cold hands and feet

Do you find yourself being teased for your “cold-bloodedness” because of your perpetually cold hands and feet? This condition, called “vaso-constriction” occurs more often in women than in men. But is this condition completely harmless? Or, is it an alarming wake-up call that you absolutely must heed? To understand this, let us explore the underlying reasons for cold hands and feet.

Colder Temperatures

Colder Temperatures

Sounds obvious? But this is, in fact, the number one reason. It is our blood vessels that are responsible for transporting oxygen-rich blood all over our body. It is also the intelligence of these blood vessels, which causes them to constrict (or temporarily shrink) when the climate gets cold.

The hands and feet are the first to feel this, as the blood flow to these areas are hit, and they turn colder than the rest of the body. This is okay as long as this is a temporary condition; it is even outright “normal,” as it is reflective of the defense mechanism adapted by our body and blood vessels, to protect our internal organs.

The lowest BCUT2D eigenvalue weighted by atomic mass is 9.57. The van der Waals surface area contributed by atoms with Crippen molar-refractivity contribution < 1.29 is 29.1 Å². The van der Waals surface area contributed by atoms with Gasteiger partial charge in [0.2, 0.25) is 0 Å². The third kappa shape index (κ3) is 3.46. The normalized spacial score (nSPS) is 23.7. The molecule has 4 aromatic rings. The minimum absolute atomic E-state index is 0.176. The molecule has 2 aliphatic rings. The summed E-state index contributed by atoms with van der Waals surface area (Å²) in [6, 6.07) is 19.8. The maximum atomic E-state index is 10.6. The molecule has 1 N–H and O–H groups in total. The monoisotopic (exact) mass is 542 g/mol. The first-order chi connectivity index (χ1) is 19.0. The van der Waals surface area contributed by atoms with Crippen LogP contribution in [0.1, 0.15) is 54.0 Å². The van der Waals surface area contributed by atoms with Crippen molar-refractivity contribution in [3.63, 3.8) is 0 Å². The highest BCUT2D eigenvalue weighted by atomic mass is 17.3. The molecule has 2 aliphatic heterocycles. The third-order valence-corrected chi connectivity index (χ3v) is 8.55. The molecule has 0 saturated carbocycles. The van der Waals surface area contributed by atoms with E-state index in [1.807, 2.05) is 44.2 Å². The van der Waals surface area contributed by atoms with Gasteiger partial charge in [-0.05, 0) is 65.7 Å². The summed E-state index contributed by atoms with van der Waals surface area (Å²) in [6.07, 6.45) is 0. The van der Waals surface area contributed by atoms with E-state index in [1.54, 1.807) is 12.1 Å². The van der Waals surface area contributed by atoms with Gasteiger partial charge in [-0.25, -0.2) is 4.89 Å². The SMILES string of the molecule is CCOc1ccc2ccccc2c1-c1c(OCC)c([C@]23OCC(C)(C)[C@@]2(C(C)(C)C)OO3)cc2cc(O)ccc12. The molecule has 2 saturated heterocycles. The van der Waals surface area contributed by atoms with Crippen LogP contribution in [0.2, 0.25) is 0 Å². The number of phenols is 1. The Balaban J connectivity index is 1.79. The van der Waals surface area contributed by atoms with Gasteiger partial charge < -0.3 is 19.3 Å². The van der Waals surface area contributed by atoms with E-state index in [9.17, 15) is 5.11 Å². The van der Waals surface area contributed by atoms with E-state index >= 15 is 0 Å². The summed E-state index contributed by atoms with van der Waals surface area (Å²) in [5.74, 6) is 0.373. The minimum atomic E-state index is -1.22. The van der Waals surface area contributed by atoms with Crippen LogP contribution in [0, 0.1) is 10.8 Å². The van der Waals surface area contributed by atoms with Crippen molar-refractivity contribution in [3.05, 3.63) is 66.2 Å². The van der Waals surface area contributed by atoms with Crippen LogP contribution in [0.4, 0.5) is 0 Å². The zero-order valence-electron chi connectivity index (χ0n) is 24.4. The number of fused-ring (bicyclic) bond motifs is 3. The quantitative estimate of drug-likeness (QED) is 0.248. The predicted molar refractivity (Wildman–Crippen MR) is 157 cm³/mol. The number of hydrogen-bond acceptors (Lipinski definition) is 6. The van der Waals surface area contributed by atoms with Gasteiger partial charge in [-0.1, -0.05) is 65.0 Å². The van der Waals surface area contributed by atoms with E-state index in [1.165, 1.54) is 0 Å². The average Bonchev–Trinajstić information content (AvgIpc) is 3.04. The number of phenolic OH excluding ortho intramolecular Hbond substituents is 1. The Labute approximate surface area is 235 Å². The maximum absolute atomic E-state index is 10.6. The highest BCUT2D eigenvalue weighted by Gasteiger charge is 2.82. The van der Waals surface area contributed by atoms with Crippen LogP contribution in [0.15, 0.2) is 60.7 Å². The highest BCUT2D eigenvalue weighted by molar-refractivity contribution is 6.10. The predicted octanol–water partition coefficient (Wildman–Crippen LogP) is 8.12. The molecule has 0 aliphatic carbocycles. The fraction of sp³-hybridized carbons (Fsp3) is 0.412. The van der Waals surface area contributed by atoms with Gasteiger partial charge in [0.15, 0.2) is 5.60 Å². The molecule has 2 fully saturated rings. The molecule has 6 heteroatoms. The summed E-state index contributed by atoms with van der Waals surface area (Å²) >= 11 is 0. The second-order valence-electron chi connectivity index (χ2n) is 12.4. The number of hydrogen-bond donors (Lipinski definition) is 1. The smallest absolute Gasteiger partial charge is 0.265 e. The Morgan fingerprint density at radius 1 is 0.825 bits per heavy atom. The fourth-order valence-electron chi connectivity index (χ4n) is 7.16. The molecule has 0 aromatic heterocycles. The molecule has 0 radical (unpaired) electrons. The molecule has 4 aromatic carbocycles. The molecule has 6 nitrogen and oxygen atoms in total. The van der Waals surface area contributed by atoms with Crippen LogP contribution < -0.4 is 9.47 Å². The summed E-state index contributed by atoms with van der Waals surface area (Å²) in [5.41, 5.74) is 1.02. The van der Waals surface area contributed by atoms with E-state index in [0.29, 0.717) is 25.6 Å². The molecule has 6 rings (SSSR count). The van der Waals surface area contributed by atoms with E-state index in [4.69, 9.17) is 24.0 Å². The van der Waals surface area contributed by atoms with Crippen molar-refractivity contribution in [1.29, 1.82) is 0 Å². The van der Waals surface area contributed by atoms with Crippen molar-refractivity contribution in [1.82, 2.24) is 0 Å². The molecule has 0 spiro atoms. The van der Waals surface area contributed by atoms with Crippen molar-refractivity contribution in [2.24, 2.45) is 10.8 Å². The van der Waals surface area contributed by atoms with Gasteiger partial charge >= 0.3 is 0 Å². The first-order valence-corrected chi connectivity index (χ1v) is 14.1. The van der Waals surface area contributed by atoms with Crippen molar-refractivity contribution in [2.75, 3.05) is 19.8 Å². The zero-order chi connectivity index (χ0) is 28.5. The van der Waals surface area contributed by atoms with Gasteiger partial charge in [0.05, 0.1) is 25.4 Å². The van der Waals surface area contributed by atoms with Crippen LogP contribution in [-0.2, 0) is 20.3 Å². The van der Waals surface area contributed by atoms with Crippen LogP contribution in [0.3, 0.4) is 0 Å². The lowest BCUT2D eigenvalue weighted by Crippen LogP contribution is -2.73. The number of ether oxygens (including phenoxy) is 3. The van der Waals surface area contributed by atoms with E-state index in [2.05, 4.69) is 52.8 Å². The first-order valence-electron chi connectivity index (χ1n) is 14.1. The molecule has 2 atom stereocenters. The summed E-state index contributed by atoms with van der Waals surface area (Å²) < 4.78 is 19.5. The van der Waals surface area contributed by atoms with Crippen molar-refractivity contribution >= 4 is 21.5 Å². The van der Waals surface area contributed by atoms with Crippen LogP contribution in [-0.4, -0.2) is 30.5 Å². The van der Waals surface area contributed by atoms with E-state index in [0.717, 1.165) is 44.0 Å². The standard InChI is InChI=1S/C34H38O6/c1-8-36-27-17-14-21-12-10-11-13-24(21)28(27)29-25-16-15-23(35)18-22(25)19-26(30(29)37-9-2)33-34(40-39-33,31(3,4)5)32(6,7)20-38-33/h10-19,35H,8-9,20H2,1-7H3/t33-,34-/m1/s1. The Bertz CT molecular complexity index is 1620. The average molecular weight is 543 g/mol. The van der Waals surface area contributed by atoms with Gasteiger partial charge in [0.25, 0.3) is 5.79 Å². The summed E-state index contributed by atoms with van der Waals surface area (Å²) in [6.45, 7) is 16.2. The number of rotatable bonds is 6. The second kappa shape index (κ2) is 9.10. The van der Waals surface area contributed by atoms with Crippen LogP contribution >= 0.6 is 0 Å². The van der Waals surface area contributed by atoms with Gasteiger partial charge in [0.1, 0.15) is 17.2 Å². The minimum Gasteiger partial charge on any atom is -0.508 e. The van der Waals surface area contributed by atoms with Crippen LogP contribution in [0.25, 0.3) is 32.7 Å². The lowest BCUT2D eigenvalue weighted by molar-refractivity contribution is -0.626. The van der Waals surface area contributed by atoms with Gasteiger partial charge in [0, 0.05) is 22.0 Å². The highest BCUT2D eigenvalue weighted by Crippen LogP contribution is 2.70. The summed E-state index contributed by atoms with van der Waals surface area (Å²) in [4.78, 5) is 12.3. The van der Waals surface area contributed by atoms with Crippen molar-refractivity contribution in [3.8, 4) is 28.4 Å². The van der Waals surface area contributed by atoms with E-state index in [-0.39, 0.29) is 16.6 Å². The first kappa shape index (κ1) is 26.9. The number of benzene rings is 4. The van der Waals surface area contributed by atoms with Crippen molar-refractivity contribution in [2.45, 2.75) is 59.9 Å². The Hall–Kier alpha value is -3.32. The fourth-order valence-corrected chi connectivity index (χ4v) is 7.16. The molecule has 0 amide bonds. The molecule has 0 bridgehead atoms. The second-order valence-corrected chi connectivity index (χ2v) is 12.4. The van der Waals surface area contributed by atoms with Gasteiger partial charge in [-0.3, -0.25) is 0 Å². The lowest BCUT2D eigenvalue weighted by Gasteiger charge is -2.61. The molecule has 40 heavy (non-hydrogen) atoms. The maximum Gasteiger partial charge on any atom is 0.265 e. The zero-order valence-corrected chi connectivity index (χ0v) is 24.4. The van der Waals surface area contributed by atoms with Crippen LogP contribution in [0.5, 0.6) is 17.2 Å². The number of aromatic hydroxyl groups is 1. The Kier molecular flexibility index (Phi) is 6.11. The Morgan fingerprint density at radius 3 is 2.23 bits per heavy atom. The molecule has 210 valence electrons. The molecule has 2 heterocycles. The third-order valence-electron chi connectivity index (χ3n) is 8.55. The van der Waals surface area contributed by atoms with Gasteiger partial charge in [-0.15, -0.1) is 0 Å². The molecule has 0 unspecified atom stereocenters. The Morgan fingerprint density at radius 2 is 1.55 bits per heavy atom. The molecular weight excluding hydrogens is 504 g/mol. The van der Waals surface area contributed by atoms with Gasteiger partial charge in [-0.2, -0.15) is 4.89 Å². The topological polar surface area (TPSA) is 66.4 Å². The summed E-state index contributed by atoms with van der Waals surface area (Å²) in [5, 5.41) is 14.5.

This is exactly how we stay warm in our core during cold or even sub-zero temperatures outside. The problem arises when this condition continues with no respite (either due to continued colder climates, or when it is caused by the over-sensitivity of your body to cold weather). Then this could lead to serious ailments like frostbite or even arthritis.

High Levels of Estrogen

Estrogen

The estrogen hormone has a significant role in maintaining body temperature. Higher your estrogen, the more sensitive you are to the cold. In youth, the estrogen hormone is higher in women than in men – and there lies your clue to why women are more susceptible to cold hands and feet.

With age, the estrogen levels also go up in men. Therefore, elderly men are as vulnerable to this condition as women. In all these cases, cold hands and feet are to be expected, as the blood vessels shrink to keep the core warm. However, if you have fluctuating estrogen levels (potentially triggered by an inconsistent menstrual cycle), you are likely to be abnormally sensitive to colder temperatures. In this case, cover your bases by a quick visit to your doctor to ensure that this is not indicative of more serious disorders.


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